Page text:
I remember as a kid being obsessed by the posters on display outside my local Odeon cinema. And not just the posters but also the lobby cards underneath showing various scenes from the films. These were the days before posters were stringently censored in the same way that films were in the UK (and yes, posters were altered if they were deemed to be too graphic. The poster for A Nightmare on Elm Street 2 was just a black affair as the original featured Freddy Krueger in full eye-splitting technicolour. The poster for Reanimator featured a severed head and this was also altered so that the back of the head could be seen rather than the face as it lay in a metal tray).
I remember some time in 1979 seeing this poster for a double bill of The Incredible Melting Man and The Savage Bees. I was 4 years old.
If anything caused me the most nightmares as a child it was this poster. It was like someone had just told me that there were many dangers in the world and that we were all fucked. And I loved it. There was a darker underbelly to life and the door to that had just been opened for me at an early age by a B-movie double bill poster.
I’ve seen both films and both are brilliant. The Incredible Melting Man has a gorgeous transfer onto Blu ray by the ever excellent Scream Factory. But what has happened to The Savage Bees? If this was also to get the Scream Factory Blu ray treatment I’d be ecstatic.
As this is a new site I thought I’d take some time to introduce myself. My name is Simon and I’m a film aficionado. I studied film for 3 years in London and am undertaking a teacher training course so that I can lecture in the subject.
But before you think that my tastes in film are constrained to the so-called classics of the subject I will have to correct you. I was born in 1975 and remember first hand the birth of video in the UK, the home video boom and also the ensuing Video Nasties controversy. I was lucky in that my parents were very liberal when it came to my viewing habits. The first two videos rented by my parents when we first started bought a VCR were Captain America (a cartoon version from the 60s) and Basket Case. I was much more interested in the latter and wasn’t disappointed. Its still one of my favourite slices of exploitation cinema.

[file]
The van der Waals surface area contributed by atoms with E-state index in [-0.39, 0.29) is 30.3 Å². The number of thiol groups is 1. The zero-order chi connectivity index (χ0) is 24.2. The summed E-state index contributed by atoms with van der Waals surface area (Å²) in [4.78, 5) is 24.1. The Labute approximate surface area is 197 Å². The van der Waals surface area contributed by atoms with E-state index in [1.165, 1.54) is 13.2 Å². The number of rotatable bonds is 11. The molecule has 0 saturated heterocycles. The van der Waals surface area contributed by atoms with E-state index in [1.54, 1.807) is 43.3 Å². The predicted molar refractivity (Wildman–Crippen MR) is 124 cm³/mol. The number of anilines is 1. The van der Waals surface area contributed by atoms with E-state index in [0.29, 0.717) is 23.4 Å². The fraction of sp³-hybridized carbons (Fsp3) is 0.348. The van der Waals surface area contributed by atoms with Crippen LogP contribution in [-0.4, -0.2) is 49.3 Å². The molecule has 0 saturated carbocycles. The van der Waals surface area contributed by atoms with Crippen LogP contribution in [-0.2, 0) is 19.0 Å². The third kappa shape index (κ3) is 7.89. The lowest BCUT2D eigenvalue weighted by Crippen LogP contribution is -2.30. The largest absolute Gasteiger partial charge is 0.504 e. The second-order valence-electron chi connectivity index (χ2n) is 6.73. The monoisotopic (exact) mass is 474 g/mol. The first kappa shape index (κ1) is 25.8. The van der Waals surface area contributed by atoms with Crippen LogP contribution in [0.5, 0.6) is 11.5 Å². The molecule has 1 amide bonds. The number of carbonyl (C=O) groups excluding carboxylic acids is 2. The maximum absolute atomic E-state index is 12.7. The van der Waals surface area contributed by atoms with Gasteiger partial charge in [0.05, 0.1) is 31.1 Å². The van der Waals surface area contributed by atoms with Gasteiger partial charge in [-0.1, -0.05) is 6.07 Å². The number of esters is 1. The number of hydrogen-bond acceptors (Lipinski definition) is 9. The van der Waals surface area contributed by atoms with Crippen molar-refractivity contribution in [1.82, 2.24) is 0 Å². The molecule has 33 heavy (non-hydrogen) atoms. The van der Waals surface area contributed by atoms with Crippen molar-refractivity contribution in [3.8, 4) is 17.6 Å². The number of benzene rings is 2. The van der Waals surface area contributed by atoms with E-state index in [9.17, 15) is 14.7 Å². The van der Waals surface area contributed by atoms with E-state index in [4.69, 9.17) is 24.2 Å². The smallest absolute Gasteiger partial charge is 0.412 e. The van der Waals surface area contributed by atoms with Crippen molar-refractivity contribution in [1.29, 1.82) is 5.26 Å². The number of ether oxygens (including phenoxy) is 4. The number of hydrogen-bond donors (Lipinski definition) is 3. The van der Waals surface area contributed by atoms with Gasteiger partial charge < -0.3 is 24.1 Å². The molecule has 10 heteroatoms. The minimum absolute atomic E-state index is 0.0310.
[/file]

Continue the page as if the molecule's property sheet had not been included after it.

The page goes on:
The local video stores were my training ground when it came to learning about my tastes in cinema. Video releases in those days focussed more on the most graphic, lurid and sensationalistic movies with artwork that was just as attention grabbing. I would spend hours in these video stores salivating over video art that featured rotting green zombies, kickass Kung-Fu masters and blaxploitation actresses brandishing shotguns. In other words, I was in heaven.
From there I started to explore more films and even some arthouse movies. I also learnt about the work of auteurs who were highly respected. But before you think I was watching stuffy and boring old nonsense I’d just like to point out that the auteurs I’m talking about are people such as John Waters, William Friedkin and Hershell Gordon Lewis.
I then moved to London to study film and had at my disposal the best cinemas in the world showing all manner of the obscure and cult. When I arrived I went to see a retrospective of Russ Meyer’s work at what I though was an art cinema. It actually turned out to be a porno moviehouse. But I’ll save that story for a later posting ; )
My taste in Film and TV is eclectic to say the least. Within this website I’ll be extolling the merits of Public Information adverts, killer nun movies, gems set in women’s prisons, rape revenge films, animals vs humans shockers…the list goes on and on.
Do you love edgy and extreme cinema? Welcome aboard!